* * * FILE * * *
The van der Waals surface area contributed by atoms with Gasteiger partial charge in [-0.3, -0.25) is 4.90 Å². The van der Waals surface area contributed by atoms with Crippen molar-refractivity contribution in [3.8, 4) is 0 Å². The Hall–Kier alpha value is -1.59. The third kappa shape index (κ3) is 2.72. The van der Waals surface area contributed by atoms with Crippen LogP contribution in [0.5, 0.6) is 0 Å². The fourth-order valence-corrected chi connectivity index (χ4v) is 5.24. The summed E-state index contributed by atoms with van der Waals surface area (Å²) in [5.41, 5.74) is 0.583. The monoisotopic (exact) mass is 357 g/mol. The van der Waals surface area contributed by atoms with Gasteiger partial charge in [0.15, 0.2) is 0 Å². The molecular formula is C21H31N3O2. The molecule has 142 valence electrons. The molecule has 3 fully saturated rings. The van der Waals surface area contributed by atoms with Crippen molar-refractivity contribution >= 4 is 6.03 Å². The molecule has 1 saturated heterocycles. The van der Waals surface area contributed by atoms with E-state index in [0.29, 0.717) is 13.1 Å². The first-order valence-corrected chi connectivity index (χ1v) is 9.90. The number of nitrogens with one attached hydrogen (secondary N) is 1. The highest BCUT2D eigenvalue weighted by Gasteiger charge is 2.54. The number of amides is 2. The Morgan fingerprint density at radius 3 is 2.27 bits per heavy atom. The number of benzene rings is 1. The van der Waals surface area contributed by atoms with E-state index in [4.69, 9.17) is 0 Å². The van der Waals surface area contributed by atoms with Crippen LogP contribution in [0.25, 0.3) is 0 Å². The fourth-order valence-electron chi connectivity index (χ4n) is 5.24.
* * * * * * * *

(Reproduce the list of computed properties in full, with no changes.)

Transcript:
The van der Waals surface area contributed by atoms with Gasteiger partial charge in [-0.3, -0.25) is 4.90 Å². The van der Waals surface area contributed by atoms with Crippen molar-refractivity contribution in [3.8, 4) is 0 Å². The Hall–Kier alpha value is -1.59. The third kappa shape index (κ3) is 2.72. The van der Waals surface area contributed by atoms with Crippen LogP contribution in [0.5, 0.6) is 0 Å². The fourth-order valence-corrected chi connectivity index (χ4v) is 5.24. The summed E-state index contributed by atoms with van der Waals surface area (Å²) in [5.41, 5.74) is 0.583. The monoisotopic (exact) mass is 357 g/mol. The van der Waals surface area contributed by atoms with Gasteiger partial charge in [0.15, 0.2) is 0 Å². The molecular formula is C21H31N3O2. The molecule has 142 valence electrons. The molecule has 3 fully saturated rings. The van der Waals surface area contributed by atoms with Crippen molar-refractivity contribution >= 4 is 6.03 Å². The molecule has 1 saturated heterocycles. The van der Waals surface area contributed by atoms with E-state index in [0.29, 0.717) is 13.1 Å². The first-order valence-corrected chi connectivity index (χ1v) is 9.90. The number of nitrogens with one attached hydrogen (secondary N) is 1. The highest BCUT2D eigenvalue weighted by Gasteiger charge is 2.54. The number of amides is 2. The Morgan fingerprint density at radius 3 is 2.27 bits per heavy atom. The number of benzene rings is 1. The van der Waals surface area contributed by atoms with E-state index in [4.69, 9.17) is 0 Å². The van der Waals surface area contributed by atoms with Crippen LogP contribution in [0.25, 0.3) is 0 Å². The fourth-order valence-electron chi connectivity index (χ4n) is 5.24.